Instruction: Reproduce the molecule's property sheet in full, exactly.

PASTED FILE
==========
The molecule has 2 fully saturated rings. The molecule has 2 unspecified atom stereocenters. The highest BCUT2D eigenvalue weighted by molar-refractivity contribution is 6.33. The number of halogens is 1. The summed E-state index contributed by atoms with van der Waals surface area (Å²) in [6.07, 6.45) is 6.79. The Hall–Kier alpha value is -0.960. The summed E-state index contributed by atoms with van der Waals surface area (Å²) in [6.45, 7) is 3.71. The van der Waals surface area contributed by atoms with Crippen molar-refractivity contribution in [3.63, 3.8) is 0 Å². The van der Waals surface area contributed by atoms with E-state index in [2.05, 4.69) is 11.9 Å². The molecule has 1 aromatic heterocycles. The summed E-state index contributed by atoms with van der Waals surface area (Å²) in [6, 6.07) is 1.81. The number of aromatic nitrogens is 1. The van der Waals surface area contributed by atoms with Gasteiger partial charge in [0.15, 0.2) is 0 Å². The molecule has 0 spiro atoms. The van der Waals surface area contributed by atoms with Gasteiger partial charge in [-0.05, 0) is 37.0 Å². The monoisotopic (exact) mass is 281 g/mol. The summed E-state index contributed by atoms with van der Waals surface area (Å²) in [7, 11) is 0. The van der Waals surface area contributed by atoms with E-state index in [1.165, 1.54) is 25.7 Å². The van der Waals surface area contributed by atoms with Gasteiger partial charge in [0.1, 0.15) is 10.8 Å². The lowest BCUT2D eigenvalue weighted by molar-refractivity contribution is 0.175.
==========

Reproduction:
The molecule has 2 fully saturated rings. The molecule has 2 unspecified atom stereocenters. The highest BCUT2D eigenvalue weighted by molar-refractivity contribution is 6.33. The number of halogens is 1. The summed E-state index contributed by atoms with van der Waals surface area (Å²) in [6.07, 6.45) is 6.79. The Hall–Kier alpha value is -0.960. The summed E-state index contributed by atoms with van der Waals surface area (Å²) in [6.45, 7) is 3.71. The van der Waals surface area contributed by atoms with Crippen molar-refractivity contribution in [3.63, 3.8) is 0 Å². The van der Waals surface area contributed by atoms with E-state index in [2.05, 4.69) is 11.9 Å². The molecule has 1 aromatic heterocycles. The summed E-state index contributed by atoms with van der Waals surface area (Å²) in [6, 6.07) is 1.81. The number of aromatic nitrogens is 1. The van der Waals surface area contributed by atoms with Gasteiger partial charge in [0.15, 0.2) is 0 Å². The molecule has 0 spiro atoms. The van der Waals surface area contributed by atoms with Gasteiger partial charge in [-0.05, 0) is 37.0 Å². The monoisotopic (exact) mass is 281 g/mol. The summed E-state index contributed by atoms with van der Waals surface area (Å²) in [7, 11) is 0. The van der Waals surface area contributed by atoms with E-state index in [1.165, 1.54) is 25.7 Å². The van der Waals surface area contributed by atoms with Gasteiger partial charge in [0.1, 0.15) is 10.8 Å². The lowest BCUT2D eigenvalue weighted by molar-refractivity contribution is 0.175.